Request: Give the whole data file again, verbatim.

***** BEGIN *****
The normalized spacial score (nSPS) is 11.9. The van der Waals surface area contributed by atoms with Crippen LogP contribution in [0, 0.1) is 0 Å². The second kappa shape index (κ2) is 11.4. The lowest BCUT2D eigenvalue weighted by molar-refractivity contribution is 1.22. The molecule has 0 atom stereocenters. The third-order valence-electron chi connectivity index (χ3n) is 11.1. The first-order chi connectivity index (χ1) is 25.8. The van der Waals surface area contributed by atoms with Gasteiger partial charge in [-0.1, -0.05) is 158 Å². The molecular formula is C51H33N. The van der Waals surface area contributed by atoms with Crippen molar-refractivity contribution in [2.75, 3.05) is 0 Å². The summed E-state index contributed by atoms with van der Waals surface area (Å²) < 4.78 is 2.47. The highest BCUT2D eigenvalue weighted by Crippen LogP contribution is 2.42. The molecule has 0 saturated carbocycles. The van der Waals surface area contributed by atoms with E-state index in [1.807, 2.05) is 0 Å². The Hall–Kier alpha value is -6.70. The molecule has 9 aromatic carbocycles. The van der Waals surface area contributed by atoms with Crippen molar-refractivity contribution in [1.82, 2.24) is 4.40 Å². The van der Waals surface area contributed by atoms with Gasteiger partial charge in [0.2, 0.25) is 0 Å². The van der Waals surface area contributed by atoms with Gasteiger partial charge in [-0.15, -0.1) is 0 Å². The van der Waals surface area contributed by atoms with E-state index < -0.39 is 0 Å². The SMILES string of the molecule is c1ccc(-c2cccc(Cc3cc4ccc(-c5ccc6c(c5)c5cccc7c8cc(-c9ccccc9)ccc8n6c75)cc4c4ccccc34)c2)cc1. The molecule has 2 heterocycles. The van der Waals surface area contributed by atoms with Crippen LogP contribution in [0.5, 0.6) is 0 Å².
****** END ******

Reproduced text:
The normalized spacial score (nSPS) is 11.9. The van der Waals surface area contributed by atoms with Crippen LogP contribution in [0, 0.1) is 0 Å². The second kappa shape index (κ2) is 11.4. The lowest BCUT2D eigenvalue weighted by molar-refractivity contribution is 1.22. The molecule has 0 atom stereocenters. The third-order valence-electron chi connectivity index (χ3n) is 11.1. The first-order chi connectivity index (χ1) is 25.8. The van der Waals surface area contributed by atoms with Gasteiger partial charge in [-0.1, -0.05) is 158 Å². The molecular formula is C51H33N. The van der Waals surface area contributed by atoms with Crippen molar-refractivity contribution in [2.75, 3.05) is 0 Å². The summed E-state index contributed by atoms with van der Waals surface area (Å²) < 4.78 is 2.47. The highest BCUT2D eigenvalue weighted by Crippen LogP contribution is 2.42. The molecule has 0 saturated carbocycles. The van der Waals surface area contributed by atoms with E-state index in [1.807, 2.05) is 0 Å². The Hall–Kier alpha value is -6.70. The molecule has 9 aromatic carbocycles. The van der Waals surface area contributed by atoms with Crippen molar-refractivity contribution in [1.82, 2.24) is 4.40 Å². The van der Waals surface area contributed by atoms with Gasteiger partial charge in [0.2, 0.25) is 0 Å². The van der Waals surface area contributed by atoms with Gasteiger partial charge in [-0.15, -0.1) is 0 Å². The van der Waals surface area contributed by atoms with E-state index < -0.39 is 0 Å². The SMILES string of the molecule is c1ccc(-c2cccc(Cc3cc4ccc(-c5ccc6c(c5)c5cccc7c8cc(-c9ccccc9)ccc8n6c75)cc4c4ccccc34)c2)cc1. The molecule has 2 heterocycles. The van der Waals surface area contributed by atoms with Crippen LogP contribution in [0.5, 0.6) is 0 Å².